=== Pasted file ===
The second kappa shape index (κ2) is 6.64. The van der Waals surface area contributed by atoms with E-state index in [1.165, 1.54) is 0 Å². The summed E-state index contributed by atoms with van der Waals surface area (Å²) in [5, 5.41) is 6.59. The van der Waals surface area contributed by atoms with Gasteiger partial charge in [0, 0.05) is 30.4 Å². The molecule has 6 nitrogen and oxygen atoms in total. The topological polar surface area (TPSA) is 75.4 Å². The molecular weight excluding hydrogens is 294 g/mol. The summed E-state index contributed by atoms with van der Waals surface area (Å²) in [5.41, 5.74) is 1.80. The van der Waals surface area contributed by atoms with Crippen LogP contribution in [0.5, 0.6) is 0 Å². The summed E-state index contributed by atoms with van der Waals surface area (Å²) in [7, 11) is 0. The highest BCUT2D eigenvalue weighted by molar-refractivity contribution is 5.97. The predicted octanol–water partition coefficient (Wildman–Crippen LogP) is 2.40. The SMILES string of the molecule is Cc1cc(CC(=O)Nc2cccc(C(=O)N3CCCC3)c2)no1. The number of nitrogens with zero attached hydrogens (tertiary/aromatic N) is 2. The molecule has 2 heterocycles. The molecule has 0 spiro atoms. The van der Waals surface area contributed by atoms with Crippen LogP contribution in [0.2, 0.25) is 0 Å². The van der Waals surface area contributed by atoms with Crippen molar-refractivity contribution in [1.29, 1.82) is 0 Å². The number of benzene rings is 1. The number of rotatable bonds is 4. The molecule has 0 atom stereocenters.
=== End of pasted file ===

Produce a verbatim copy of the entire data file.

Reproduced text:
The second kappa shape index (κ2) is 6.64. The van der Waals surface area contributed by atoms with E-state index in [1.165, 1.54) is 0 Å². The summed E-state index contributed by atoms with van der Waals surface area (Å²) in [5, 5.41) is 6.59. The van der Waals surface area contributed by atoms with Gasteiger partial charge in [0, 0.05) is 30.4 Å². The molecule has 6 nitrogen and oxygen atoms in total. The topological polar surface area (TPSA) is 75.4 Å². The molecular weight excluding hydrogens is 294 g/mol. The summed E-state index contributed by atoms with van der Waals surface area (Å²) in [5.41, 5.74) is 1.80. The van der Waals surface area contributed by atoms with Crippen LogP contribution in [0.5, 0.6) is 0 Å². The summed E-state index contributed by atoms with van der Waals surface area (Å²) in [7, 11) is 0. The highest BCUT2D eigenvalue weighted by molar-refractivity contribution is 5.97. The predicted octanol–water partition coefficient (Wildman–Crippen LogP) is 2.40. The SMILES string of the molecule is Cc1cc(CC(=O)Nc2cccc(C(=O)N3CCCC3)c2)no1. The number of nitrogens with zero attached hydrogens (tertiary/aromatic N) is 2. The molecule has 2 heterocycles. The molecule has 0 spiro atoms. The van der Waals surface area contributed by atoms with Crippen LogP contribution in [0.2, 0.25) is 0 Å². The van der Waals surface area contributed by atoms with Crippen molar-refractivity contribution in [1.29, 1.82) is 0 Å². The number of benzene rings is 1. The number of rotatable bonds is 4. The molecule has 0 atom stereocenters.